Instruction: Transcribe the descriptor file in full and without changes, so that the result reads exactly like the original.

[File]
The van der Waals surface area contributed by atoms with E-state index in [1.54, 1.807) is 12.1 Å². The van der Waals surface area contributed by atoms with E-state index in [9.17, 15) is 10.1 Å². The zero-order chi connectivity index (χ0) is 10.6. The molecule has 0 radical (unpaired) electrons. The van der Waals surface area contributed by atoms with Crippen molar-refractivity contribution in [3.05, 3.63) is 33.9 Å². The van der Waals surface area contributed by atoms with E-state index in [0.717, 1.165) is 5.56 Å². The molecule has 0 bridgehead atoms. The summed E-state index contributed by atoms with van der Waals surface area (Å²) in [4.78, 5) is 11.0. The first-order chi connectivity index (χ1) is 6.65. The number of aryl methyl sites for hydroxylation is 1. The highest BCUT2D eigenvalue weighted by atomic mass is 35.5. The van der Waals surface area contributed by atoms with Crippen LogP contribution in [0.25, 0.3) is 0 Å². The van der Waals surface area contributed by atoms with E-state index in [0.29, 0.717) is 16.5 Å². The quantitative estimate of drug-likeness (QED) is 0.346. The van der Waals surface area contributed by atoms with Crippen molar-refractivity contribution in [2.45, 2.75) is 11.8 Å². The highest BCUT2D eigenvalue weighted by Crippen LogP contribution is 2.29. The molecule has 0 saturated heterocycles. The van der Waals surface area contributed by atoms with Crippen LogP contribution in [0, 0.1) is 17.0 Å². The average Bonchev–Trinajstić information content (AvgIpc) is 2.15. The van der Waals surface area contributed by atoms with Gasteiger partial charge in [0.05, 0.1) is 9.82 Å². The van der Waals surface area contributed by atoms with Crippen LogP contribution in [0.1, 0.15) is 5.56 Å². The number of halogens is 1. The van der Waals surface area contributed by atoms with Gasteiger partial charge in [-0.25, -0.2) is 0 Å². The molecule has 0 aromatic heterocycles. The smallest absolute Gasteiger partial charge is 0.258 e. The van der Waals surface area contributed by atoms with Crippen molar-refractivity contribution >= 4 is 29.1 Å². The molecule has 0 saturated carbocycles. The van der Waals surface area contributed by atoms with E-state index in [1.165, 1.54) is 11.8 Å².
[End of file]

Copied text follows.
The van der Waals surface area contributed by atoms with E-state index in [1.54, 1.807) is 12.1 Å². The van der Waals surface area contributed by atoms with E-state index in [9.17, 15) is 10.1 Å². The zero-order chi connectivity index (χ0) is 10.6. The molecule has 0 radical (unpaired) electrons. The van der Waals surface area contributed by atoms with Crippen molar-refractivity contribution in [3.05, 3.63) is 33.9 Å². The van der Waals surface area contributed by atoms with E-state index in [0.717, 1.165) is 5.56 Å². The molecule has 0 bridgehead atoms. The summed E-state index contributed by atoms with van der Waals surface area (Å²) in [4.78, 5) is 11.0. The first-order chi connectivity index (χ1) is 6.65. The number of aryl methyl sites for hydroxylation is 1. The highest BCUT2D eigenvalue weighted by atomic mass is 35.5. The van der Waals surface area contributed by atoms with Crippen LogP contribution in [0.25, 0.3) is 0 Å². The van der Waals surface area contributed by atoms with E-state index in [0.29, 0.717) is 16.5 Å². The quantitative estimate of drug-likeness (QED) is 0.346. The van der Waals surface area contributed by atoms with Crippen molar-refractivity contribution in [2.45, 2.75) is 11.8 Å². The highest BCUT2D eigenvalue weighted by Crippen LogP contribution is 2.29. The molecule has 0 saturated heterocycles. The van der Waals surface area contributed by atoms with Crippen LogP contribution in [0, 0.1) is 17.0 Å². The average Bonchev–Trinajstić information content (AvgIpc) is 2.15. The van der Waals surface area contributed by atoms with Gasteiger partial charge in [0.05, 0.1) is 9.82 Å². The van der Waals surface area contributed by atoms with Crippen LogP contribution in [0.1, 0.15) is 5.56 Å². The number of halogens is 1. The van der Waals surface area contributed by atoms with Gasteiger partial charge in [-0.25, -0.2) is 0 Å². The molecule has 0 aromatic heterocycles. The smallest absolute Gasteiger partial charge is 0.258 e. The van der Waals surface area contributed by atoms with Crippen molar-refractivity contribution >= 4 is 29.1 Å². The molecule has 0 saturated carbocycles. The van der Waals surface area contributed by atoms with E-state index in [1.165, 1.54) is 11.8 Å².